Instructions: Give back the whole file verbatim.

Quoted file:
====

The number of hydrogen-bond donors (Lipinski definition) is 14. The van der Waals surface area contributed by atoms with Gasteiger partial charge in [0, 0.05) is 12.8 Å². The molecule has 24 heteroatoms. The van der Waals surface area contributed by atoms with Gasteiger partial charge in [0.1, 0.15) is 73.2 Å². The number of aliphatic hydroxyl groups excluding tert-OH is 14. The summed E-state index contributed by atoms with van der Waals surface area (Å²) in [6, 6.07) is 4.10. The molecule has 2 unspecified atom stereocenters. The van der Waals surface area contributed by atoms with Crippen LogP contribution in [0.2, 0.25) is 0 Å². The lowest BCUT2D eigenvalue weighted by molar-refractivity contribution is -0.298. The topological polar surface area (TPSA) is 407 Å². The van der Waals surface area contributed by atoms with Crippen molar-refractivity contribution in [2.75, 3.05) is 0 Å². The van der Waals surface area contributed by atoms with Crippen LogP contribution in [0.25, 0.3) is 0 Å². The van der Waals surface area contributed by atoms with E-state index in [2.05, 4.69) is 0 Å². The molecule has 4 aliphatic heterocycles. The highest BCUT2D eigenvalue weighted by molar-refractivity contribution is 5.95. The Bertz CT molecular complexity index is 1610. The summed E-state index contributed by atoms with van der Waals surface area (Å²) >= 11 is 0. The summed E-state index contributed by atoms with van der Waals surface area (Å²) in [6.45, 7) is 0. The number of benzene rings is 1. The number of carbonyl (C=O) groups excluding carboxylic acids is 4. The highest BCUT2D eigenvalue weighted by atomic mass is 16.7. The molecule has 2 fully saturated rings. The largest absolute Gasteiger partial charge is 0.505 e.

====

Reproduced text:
The number of hydrogen-bond donors (Lipinski definition) is 14. The van der Waals surface area contributed by atoms with Gasteiger partial charge in [0, 0.05) is 12.8 Å². The molecule has 24 heteroatoms. The van der Waals surface area contributed by atoms with Gasteiger partial charge in [0.1, 0.15) is 73.2 Å². The number of aliphatic hydroxyl groups excluding tert-OH is 14. The summed E-state index contributed by atoms with van der Waals surface area (Å²) in [6, 6.07) is 4.10. The molecule has 2 unspecified atom stereocenters. The van der Waals surface area contributed by atoms with Crippen LogP contribution in [0.2, 0.25) is 0 Å². The lowest BCUT2D eigenvalue weighted by molar-refractivity contribution is -0.298. The topological polar surface area (TPSA) is 407 Å². The van der Waals surface area contributed by atoms with Crippen molar-refractivity contribution in [2.75, 3.05) is 0 Å². The van der Waals surface area contributed by atoms with Crippen LogP contribution in [0.25, 0.3) is 0 Å². The van der Waals surface area contributed by atoms with E-state index in [2.05, 4.69) is 0 Å². The molecule has 4 aliphatic heterocycles. The highest BCUT2D eigenvalue weighted by molar-refractivity contribution is 5.95. The Bertz CT molecular complexity index is 1610. The summed E-state index contributed by atoms with van der Waals surface area (Å²) >= 11 is 0. The summed E-state index contributed by atoms with van der Waals surface area (Å²) in [6.45, 7) is 0. The number of benzene rings is 1. The number of carbonyl (C=O) groups excluding carboxylic acids is 4. The highest BCUT2D eigenvalue weighted by atomic mass is 16.7. The molecule has 2 fully saturated rings. The largest absolute Gasteiger partial charge is 0.505 e.